This often led to licensing practices whereby one license would be granted to a newspaper with a clear left-wing tendency, as was the case in Frankfurt with the Frankfurter Rundschau, and another license to a newspaper with a right-wing tendency (in this case, favorable to the CDU and the Catholic Church, Welsch 2002: 103-107). Although these papers were not supposed to act as party newspapers, they were certainly expected to cultivate their ideological tendencies.
Thus states the American High Commissioner for Germany’s 7th Report on Germany for the period from 1 April – 30 June 1951, albeit after the license requirement was dropped in 1949:
»Only a few of these newspapers are the direct mouthpiece of a given political party, comparable to the papers that dominated the newspaper industry during the Weimar Republic. Nevertheless, many of them exhibit a natural proximity to one major political group or another in their opinion pieces. This kind of political tendency is particularly distinct in the major newspapers in the British zone, where, in contrast to the arrangements in the French and American zones, initially both political groups and individuals were able to obtain a newspaper license from the military government« (Office of the U.S. High Commissioner for Germany 1951: 74).
The Allies did not directly codify the protection of tendencies. Law no. 22 of the Allied Control Council in 1946 (Works Councils Act) also did not contain with a tendency protection clause (Wienert 1981: 35). However, two developments may be indications of a tendency protection practice: the fact that from 1946, licenses were no longer granted to a consortium, but rather to only one or two licensees of defined political tendencies, as in Frankfurt am Main; and rising demands for an anti-fascist, and later, anticommunist, tendency. We won’t be able to fully clarify whether this practice was the result of a strategic plan by the Allies, or whether it was a reaction to German publishers’ policies, who did want to continue their tradition of opinion journalism of the 1920s.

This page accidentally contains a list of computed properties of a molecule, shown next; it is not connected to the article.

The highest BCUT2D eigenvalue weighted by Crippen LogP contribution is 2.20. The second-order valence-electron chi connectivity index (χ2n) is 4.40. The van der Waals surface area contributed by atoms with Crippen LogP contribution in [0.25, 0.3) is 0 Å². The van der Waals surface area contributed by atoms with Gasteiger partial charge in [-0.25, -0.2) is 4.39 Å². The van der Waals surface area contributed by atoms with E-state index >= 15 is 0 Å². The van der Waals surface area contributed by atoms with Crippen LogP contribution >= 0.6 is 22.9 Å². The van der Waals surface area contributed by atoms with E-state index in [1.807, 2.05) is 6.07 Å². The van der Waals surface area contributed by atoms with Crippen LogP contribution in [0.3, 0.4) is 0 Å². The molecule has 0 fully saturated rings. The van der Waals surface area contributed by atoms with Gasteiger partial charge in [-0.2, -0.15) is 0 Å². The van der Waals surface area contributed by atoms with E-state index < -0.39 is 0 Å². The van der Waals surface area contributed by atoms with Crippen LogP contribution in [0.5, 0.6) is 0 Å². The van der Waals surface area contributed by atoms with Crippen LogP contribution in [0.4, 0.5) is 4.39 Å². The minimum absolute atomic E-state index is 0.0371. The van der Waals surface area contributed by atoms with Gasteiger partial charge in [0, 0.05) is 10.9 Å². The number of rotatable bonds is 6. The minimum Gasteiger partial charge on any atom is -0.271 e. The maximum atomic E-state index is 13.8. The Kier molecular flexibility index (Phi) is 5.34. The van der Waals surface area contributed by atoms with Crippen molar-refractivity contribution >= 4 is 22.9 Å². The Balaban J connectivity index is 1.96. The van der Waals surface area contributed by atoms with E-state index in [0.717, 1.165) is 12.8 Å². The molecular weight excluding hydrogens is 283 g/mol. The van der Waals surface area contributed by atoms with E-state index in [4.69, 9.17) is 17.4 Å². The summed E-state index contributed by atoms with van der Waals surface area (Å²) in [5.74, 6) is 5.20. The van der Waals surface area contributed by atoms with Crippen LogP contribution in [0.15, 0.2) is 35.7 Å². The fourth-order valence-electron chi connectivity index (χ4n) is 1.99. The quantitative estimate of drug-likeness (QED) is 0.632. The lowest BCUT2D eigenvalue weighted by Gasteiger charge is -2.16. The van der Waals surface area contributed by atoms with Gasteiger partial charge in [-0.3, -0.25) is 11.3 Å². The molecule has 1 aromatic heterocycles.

The de facto tendency protection practiced by the British and American control authorities had effects on later tendency protection practices and legislation in the Federal Republic of Germany. This is how tendency protection later found its way into the Works Constitution Act. Conveniently, the Adenauer government was then able to use it to partially exempt certain companies from hard-won union rights, which subsequent Federal Governments were happy to continue. It is unsurprising that on this particular issue, the 1972 Works Constitution Act was the subject of intense controversy.
Publisher protection under the Works Constitution Act
Section 118 of the Works Constitution Act still stipulates that parts of it do not apply in so-called tendency companies and religious communities.
»The provisions of this Act shall not apply to companies and establishments which directly and predominantly serve 1) political, coalition, denominational, charitable, educational, scientific, or artistic purposes or 2) purposes of reporting or expression of opinion to which Article 5 para. 1 sentence 2 of the Basic Law applies, insofar as the specific nature of the company or establishment precludes it.«
This means that publishers are still shielded by tendency protection as laid out in the Works Constitution Act. Employees’ and trade unions’ participation rights are considerably restricted.
Trade unions have, of course, made repeated demands to abolish this tendency protection, countered by the argument that tendencies must exist even in public broadcasting, where they should, however, be subject to a certain internal plurality.
This is the context of our current situation. We are currently confronted with demands that journalists should have an attitude. At the same time, we must note that this attitude is often not distinguished from political opinion, and the two terms are often simply confused.
At the same time, however, the major newspapers have socially converged to the point that we could actually argue that the traditional publisher’s tendency has all but vanished. Seen in this light, tendency protection is actually nothing more than a power tool to ward off employees’ participation in media companies to a certain extent.
De-ideologization and opinion